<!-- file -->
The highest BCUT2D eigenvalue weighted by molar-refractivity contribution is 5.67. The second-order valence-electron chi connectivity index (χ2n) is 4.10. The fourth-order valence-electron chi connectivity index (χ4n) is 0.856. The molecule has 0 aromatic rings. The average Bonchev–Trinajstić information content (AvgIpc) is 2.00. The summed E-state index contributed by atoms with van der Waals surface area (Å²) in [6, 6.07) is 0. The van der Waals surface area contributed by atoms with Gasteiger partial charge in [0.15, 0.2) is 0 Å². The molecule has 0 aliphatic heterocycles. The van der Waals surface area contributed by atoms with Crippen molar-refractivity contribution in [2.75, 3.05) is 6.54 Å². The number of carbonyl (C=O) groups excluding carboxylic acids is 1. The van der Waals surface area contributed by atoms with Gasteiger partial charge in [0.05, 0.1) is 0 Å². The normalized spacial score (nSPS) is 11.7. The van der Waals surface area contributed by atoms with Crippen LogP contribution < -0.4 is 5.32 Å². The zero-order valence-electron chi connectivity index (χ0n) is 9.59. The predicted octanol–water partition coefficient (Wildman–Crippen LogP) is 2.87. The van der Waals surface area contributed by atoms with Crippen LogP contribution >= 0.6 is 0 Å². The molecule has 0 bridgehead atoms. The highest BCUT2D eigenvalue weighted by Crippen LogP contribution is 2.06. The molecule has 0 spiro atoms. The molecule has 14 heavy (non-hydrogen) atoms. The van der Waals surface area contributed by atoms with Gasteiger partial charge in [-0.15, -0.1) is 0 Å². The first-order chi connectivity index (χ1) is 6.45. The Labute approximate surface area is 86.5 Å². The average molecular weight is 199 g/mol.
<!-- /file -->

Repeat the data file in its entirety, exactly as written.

The highest BCUT2D eigenvalue weighted by molar-refractivity contribution is 5.67. The second-order valence-electron chi connectivity index (χ2n) is 4.10. The fourth-order valence-electron chi connectivity index (χ4n) is 0.856. The molecule has 0 aromatic rings. The average Bonchev–Trinajstić information content (AvgIpc) is 2.00. The summed E-state index contributed by atoms with van der Waals surface area (Å²) in [6, 6.07) is 0. The van der Waals surface area contributed by atoms with Gasteiger partial charge in [0.15, 0.2) is 0 Å². The molecule has 0 aliphatic heterocycles. The van der Waals surface area contributed by atoms with Crippen molar-refractivity contribution in [2.75, 3.05) is 6.54 Å². The number of carbonyl (C=O) groups excluding carboxylic acids is 1. The van der Waals surface area contributed by atoms with Gasteiger partial charge in [0.05, 0.1) is 0 Å². The normalized spacial score (nSPS) is 11.7. The van der Waals surface area contributed by atoms with Crippen LogP contribution < -0.4 is 5.32 Å². The zero-order valence-electron chi connectivity index (χ0n) is 9.59. The predicted octanol–water partition coefficient (Wildman–Crippen LogP) is 2.87. The van der Waals surface area contributed by atoms with Crippen LogP contribution >= 0.6 is 0 Å². The molecule has 0 bridgehead atoms. The highest BCUT2D eigenvalue weighted by Crippen LogP contribution is 2.06. The molecule has 0 spiro atoms. The molecule has 14 heavy (non-hydrogen) atoms. The van der Waals surface area contributed by atoms with Gasteiger partial charge in [-0.15, -0.1) is 0 Å². The first-order chi connectivity index (χ1) is 6.45. The Labute approximate surface area is 86.5 Å². The average molecular weight is 199 g/mol.